MY FIRST year in America was a puzzling, hurried push from one partially comprehended thought to another. Nevertheless it was a happy year. No Japanese bride is ever homesick. She has known from babyhood that fate has another home waiting for her, and that there her destiny is to be fulfilled. Every girl accepts this in the same matter-of-course way that she accepts going to school. In marriage, she does not expect happiness without hardship any more than she expects school to be a playground with no study.

So I drifted on from week to week, occasionally having to remind myself that, even in America, the “eyelids of a samurai know not moisture,” but, on the whole, finding the days full of new and pleasing experiences. I soon learned to like everything about my home, although, at first, the curtained windows, the heavy, dark furniture, the large pictures and the carpeted floors seemed to hem me in.

But I revelled in our wide porches and the broad lawn which swept in a graceful slope, between curving paths, down to the low stone wall. The battlemented top was like an elongated castle turret, and the big stone posts of the iron gates, half hidden from the porch by tall evergreens, seemed to me to have a protecting air. Then there was one big, crooked pine and an icho tree, standing side by side, which when the moon was just right, made a perfect picture of an old Japanese poem:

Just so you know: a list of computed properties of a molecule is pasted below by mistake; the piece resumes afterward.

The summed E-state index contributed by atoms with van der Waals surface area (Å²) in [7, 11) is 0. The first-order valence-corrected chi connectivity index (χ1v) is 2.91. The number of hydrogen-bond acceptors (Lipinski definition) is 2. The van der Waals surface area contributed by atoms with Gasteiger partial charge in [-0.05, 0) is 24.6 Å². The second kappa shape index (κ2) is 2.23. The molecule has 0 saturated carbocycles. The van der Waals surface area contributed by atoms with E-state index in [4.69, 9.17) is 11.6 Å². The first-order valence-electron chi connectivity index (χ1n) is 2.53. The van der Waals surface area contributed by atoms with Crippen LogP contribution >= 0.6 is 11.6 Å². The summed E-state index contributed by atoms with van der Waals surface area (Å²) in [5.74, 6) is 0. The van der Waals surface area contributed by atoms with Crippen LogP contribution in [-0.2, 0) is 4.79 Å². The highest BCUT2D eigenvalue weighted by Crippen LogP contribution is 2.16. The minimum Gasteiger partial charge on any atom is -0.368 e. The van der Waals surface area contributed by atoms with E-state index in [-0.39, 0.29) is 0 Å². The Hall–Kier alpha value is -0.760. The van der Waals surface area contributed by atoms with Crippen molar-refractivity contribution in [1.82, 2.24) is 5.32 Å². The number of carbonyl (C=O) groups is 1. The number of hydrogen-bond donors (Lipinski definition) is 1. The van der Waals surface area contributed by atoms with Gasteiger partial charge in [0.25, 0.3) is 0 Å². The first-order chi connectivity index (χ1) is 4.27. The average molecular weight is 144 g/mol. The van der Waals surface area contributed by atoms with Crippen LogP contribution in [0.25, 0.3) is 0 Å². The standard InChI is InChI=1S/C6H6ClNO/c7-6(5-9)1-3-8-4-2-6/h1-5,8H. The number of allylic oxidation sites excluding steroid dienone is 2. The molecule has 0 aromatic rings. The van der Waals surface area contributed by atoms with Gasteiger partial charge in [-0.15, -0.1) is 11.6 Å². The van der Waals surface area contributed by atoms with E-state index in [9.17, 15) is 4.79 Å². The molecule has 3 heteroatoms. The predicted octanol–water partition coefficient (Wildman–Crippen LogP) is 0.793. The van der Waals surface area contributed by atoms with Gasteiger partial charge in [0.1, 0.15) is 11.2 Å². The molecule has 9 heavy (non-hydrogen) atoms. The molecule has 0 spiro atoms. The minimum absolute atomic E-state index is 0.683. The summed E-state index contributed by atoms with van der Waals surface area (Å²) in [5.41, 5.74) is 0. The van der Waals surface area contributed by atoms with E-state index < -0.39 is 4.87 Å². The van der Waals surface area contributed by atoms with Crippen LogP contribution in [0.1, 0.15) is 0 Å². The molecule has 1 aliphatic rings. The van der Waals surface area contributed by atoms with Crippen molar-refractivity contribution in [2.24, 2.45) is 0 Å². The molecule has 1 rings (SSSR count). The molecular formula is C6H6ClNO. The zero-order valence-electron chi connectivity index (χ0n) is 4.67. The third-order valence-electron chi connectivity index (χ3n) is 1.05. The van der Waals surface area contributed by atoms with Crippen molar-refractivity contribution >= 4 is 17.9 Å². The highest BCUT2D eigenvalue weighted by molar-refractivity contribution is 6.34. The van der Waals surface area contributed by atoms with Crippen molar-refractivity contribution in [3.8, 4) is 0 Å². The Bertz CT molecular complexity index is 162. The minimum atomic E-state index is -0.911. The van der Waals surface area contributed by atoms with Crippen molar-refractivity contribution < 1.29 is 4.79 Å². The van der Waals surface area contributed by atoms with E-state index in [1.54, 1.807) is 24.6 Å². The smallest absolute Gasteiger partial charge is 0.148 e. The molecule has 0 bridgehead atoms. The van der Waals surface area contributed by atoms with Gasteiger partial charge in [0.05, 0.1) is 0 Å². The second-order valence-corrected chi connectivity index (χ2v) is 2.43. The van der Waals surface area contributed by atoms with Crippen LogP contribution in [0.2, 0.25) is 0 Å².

Between bent branches, a silver sickle swings aloft in youthful incompleteness, unknowing of its coming day of glory.”

Oh, I did love all the outdoors of that home, from the very first moment that I saw it!

Much of my time was spent on one or the other of our three big porches, for Mother loved them almost as much as I did, and we used to go out the first thing after breakfast, she with her sewing and I with the newspaper. In order to improve my English I read the paper every day, and I found it very interesting. I always turned first to the list of divorces in the court news. It was such a surprising thing to me that more women than men should be seeking for freedom. One day I told Mother that I felt sorry for the husbands.

“Why?” she asked. “It is as often the fault of the husband as the wife, I think. Isn’t it so in Japan?”

“But after choosing for herself it must be hard for her wifely pride to acknowledge failure,” I replied.

“How about the man?” said Mother.

He sees, and wants, and beckons;
She blushes, and smiles, and comes—

or not, as she pleases. That is her part: to come or not to come.”

“Why, I thought it was the custom in American marriages for the woman to select,” I said, somewhat surprised; for I, with most Japanese people of that day, so interpreted the constant references in books and papers to the American custom of “women choosing their own husbands.” It was one of many exaggerated ideas that we had of the dominant spirit of American women and the submissive attitude of American men. In the conversation that followed I heard for the first time that in this country the custom is for the worded request always to come from the man.